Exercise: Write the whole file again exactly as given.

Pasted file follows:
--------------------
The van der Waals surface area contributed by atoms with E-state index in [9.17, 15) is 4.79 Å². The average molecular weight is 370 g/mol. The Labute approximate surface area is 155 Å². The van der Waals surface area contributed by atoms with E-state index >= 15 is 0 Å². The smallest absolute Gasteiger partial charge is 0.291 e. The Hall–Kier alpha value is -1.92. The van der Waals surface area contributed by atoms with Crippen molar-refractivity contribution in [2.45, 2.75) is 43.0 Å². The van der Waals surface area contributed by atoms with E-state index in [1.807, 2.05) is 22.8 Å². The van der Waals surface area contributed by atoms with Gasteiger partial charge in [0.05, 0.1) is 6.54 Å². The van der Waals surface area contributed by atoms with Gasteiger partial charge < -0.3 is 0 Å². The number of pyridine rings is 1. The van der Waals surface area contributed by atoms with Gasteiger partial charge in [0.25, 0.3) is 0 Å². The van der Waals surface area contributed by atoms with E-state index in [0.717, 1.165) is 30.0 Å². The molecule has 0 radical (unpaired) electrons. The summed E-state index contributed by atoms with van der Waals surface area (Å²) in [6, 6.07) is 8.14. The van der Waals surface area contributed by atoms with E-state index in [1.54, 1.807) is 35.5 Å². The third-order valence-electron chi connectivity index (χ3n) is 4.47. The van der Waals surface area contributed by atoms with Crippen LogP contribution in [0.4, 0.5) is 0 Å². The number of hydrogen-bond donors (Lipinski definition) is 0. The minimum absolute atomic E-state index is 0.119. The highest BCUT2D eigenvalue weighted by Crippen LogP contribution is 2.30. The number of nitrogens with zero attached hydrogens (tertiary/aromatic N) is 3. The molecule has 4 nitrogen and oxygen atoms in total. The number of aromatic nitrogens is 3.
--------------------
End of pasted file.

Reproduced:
The van der Waals surface area contributed by atoms with E-state index in [9.17, 15) is 4.79 Å². The average molecular weight is 370 g/mol. The Labute approximate surface area is 155 Å². The van der Waals surface area contributed by atoms with E-state index >= 15 is 0 Å². The smallest absolute Gasteiger partial charge is 0.291 e. The Hall–Kier alpha value is -1.92. The van der Waals surface area contributed by atoms with Crippen molar-refractivity contribution in [2.45, 2.75) is 43.0 Å². The van der Waals surface area contributed by atoms with E-state index in [1.807, 2.05) is 22.8 Å². The van der Waals surface area contributed by atoms with Gasteiger partial charge in [0.05, 0.1) is 6.54 Å². The van der Waals surface area contributed by atoms with Gasteiger partial charge < -0.3 is 0 Å². The number of pyridine rings is 1. The van der Waals surface area contributed by atoms with Gasteiger partial charge in [0.25, 0.3) is 0 Å². The van der Waals surface area contributed by atoms with E-state index in [0.717, 1.165) is 30.0 Å². The molecule has 0 radical (unpaired) electrons. The summed E-state index contributed by atoms with van der Waals surface area (Å²) in [6, 6.07) is 8.14. The van der Waals surface area contributed by atoms with E-state index in [1.54, 1.807) is 35.5 Å². The third-order valence-electron chi connectivity index (χ3n) is 4.47. The van der Waals surface area contributed by atoms with Crippen LogP contribution in [0.4, 0.5) is 0 Å². The number of hydrogen-bond donors (Lipinski definition) is 0. The minimum absolute atomic E-state index is 0.119. The highest BCUT2D eigenvalue weighted by Crippen LogP contribution is 2.30. The number of nitrogens with zero attached hydrogens (tertiary/aromatic N) is 3. The molecule has 4 nitrogen and oxygen atoms in total. The number of aromatic nitrogens is 3.